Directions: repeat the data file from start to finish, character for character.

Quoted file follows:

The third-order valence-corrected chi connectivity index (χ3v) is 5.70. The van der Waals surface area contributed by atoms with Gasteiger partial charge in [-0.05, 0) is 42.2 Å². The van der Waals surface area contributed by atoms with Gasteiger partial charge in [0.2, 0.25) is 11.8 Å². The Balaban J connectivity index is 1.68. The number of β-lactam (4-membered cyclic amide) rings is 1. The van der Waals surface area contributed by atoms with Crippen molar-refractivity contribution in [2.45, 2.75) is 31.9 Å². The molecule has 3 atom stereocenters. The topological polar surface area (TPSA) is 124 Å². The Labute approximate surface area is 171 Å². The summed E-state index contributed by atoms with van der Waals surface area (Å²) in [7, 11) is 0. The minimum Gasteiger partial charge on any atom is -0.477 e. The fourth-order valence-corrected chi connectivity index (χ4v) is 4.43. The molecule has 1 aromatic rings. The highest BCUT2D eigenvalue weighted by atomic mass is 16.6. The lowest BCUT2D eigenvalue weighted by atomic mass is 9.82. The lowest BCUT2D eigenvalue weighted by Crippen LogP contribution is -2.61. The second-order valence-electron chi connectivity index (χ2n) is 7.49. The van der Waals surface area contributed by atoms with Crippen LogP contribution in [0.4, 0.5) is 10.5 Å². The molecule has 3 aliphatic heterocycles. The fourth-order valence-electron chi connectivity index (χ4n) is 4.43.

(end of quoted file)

The third-order valence-corrected chi connectivity index (χ3v) is 5.70. The van der Waals surface area contributed by atoms with Gasteiger partial charge in [-0.05, 0) is 42.2 Å². The van der Waals surface area contributed by atoms with Gasteiger partial charge in [0.2, 0.25) is 11.8 Å². The Balaban J connectivity index is 1.68. The number of β-lactam (4-membered cyclic amide) rings is 1. The van der Waals surface area contributed by atoms with Crippen molar-refractivity contribution in [2.45, 2.75) is 31.9 Å². The molecule has 3 atom stereocenters. The topological polar surface area (TPSA) is 124 Å². The Labute approximate surface area is 171 Å². The summed E-state index contributed by atoms with van der Waals surface area (Å²) in [7, 11) is 0. The minimum Gasteiger partial charge on any atom is -0.477 e. The fourth-order valence-corrected chi connectivity index (χ4v) is 4.43. The molecule has 1 aromatic rings. The highest BCUT2D eigenvalue weighted by atomic mass is 16.6. The lowest BCUT2D eigenvalue weighted by atomic mass is 9.82. The lowest BCUT2D eigenvalue weighted by Crippen LogP contribution is -2.61. The second-order valence-electron chi connectivity index (χ2n) is 7.49. The van der Waals surface area contributed by atoms with Crippen LogP contribution in [0.4, 0.5) is 10.5 Å². The molecule has 3 aliphatic heterocycles. The fourth-order valence-electron chi connectivity index (χ4n) is 4.43.